Polymicrobial keratitis after a collagen cross-linking procedure with postoperative use of a contact lens: a case report.Cornea. 2009 May; 28(4):474-6.C
: To report a case of polymicrobial keratitis caused by Streptococcus salivarius, Streptococcus oralis, and coagulase-negative Staphylococcus sp. in a patient who underwent collagen cross-linking for keratoconus.
: Case report.
: A 32-year-old male presented with a 1-day history of a painful red eye, occurring 3 days after he had undergone a collagen cross-linking with riboflavin and UV-A on his left eye for keratoconus. He admitted to removing his bandage contact lens and cleaning it in his mouth before reapplying it in his eye. On presentation, a severe keratitis with an 8-mm epithelial defect and 360-degree ring infiltrate was found. Culture results from his contact lens were positive for S. salivarius and S. oralis, and coagulase-negative Staphylococcus sp. were grown from his corneal scrapings.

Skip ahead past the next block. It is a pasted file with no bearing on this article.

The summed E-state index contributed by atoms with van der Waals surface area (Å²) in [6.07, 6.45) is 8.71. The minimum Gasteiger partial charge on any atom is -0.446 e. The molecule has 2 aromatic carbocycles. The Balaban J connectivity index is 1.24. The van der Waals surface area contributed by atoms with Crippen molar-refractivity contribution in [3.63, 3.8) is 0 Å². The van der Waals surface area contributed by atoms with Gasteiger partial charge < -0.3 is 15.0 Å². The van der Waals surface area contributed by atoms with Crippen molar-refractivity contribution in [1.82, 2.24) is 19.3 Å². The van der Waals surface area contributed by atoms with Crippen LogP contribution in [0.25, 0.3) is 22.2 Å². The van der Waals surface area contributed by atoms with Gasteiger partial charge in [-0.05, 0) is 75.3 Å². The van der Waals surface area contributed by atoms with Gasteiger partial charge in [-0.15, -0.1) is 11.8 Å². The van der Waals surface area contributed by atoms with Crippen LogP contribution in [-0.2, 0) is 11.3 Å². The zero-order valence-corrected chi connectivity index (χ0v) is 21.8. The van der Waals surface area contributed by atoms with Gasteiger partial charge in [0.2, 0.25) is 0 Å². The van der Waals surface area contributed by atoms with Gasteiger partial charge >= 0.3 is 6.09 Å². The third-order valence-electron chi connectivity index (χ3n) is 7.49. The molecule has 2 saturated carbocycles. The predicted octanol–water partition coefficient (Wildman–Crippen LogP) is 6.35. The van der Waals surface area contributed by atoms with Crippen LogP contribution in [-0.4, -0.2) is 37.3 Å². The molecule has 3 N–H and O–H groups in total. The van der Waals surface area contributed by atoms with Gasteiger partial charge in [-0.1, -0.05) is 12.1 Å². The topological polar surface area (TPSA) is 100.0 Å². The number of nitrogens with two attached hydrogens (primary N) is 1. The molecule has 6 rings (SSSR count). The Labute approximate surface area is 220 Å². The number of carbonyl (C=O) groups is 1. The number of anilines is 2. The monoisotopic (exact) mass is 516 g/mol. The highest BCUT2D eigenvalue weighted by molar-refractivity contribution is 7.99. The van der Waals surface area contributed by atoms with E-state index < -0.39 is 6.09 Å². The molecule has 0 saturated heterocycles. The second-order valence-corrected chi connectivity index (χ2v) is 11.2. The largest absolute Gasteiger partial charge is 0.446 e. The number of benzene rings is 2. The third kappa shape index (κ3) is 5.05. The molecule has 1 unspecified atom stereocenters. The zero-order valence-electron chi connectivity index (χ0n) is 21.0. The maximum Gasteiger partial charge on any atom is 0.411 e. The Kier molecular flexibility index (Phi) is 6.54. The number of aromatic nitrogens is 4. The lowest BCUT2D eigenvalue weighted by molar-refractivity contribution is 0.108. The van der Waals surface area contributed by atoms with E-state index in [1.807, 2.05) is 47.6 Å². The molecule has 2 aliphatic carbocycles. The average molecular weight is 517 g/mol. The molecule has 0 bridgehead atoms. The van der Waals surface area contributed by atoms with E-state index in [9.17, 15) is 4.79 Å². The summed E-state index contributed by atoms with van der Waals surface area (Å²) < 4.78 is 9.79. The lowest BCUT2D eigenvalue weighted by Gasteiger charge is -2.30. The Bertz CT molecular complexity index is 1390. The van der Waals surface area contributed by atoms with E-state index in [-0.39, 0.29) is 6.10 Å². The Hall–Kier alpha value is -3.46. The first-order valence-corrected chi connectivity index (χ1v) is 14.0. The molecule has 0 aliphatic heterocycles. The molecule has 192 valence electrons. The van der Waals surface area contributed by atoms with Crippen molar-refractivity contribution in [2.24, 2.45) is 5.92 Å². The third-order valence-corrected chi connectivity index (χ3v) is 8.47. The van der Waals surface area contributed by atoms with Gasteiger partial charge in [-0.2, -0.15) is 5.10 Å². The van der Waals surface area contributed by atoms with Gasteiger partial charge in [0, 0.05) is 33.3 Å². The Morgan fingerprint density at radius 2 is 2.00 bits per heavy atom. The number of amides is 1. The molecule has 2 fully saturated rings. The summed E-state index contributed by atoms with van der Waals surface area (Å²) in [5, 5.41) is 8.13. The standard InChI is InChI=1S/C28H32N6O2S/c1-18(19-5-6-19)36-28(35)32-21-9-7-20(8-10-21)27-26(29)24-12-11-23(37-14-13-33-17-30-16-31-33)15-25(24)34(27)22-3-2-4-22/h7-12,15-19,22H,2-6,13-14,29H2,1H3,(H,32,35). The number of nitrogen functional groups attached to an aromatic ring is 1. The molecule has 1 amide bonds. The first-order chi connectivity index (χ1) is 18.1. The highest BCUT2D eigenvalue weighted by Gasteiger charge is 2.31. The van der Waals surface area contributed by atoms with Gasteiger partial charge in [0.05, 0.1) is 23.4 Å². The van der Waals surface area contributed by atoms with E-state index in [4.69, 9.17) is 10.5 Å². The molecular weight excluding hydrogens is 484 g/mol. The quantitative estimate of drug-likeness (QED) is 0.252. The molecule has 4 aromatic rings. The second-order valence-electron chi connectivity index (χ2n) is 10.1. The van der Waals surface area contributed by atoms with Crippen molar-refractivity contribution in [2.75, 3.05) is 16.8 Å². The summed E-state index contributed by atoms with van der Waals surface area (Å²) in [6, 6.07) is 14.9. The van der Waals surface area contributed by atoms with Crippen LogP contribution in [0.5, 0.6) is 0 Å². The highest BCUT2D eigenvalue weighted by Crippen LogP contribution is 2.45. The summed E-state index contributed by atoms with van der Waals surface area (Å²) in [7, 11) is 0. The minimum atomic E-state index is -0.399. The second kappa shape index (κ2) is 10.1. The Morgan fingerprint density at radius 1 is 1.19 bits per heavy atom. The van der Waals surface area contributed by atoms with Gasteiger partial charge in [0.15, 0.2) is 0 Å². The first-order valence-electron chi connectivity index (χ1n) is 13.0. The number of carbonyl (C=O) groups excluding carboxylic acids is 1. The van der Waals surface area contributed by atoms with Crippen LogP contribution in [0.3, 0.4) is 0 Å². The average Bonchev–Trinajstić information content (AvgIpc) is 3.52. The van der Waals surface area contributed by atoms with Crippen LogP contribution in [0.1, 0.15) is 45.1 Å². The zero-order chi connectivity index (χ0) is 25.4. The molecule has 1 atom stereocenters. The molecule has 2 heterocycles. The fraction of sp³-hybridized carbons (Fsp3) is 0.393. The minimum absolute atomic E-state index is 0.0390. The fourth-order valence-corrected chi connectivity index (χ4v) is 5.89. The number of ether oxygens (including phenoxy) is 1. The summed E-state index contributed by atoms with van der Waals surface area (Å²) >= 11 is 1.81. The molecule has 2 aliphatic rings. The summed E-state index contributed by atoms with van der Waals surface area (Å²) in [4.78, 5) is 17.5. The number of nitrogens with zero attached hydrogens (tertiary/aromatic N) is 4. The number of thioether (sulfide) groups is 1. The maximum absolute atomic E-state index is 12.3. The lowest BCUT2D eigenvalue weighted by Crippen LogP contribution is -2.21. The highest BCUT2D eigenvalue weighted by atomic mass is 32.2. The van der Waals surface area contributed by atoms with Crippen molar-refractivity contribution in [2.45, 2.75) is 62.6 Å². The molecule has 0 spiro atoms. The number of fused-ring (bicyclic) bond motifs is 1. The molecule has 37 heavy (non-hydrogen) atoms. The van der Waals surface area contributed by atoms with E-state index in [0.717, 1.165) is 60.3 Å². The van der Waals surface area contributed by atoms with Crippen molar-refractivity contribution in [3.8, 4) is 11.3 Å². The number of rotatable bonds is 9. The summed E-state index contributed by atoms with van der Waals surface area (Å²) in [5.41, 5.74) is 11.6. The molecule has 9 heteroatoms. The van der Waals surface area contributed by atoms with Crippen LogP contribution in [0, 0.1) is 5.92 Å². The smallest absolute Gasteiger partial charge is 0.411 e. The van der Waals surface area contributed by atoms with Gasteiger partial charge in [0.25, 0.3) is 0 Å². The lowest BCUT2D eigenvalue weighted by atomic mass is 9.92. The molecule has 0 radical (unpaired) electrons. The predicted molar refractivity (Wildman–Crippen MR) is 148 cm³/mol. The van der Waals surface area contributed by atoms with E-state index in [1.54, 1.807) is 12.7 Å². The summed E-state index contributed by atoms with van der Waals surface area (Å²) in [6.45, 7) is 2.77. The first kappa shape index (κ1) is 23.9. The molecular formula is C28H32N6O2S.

: Collagen cross-linking is a promising procedure for the treatment of progressive keratoconus with minimal reported side effects. However, the possibility of a secondary infection after the procedure exists because the patient is subjected to epithelial debridement and the application of a soft contact lens. The role of the UV light on the immune mechanisms of the cornea and its effect on corneal wound healing warrant further investigation.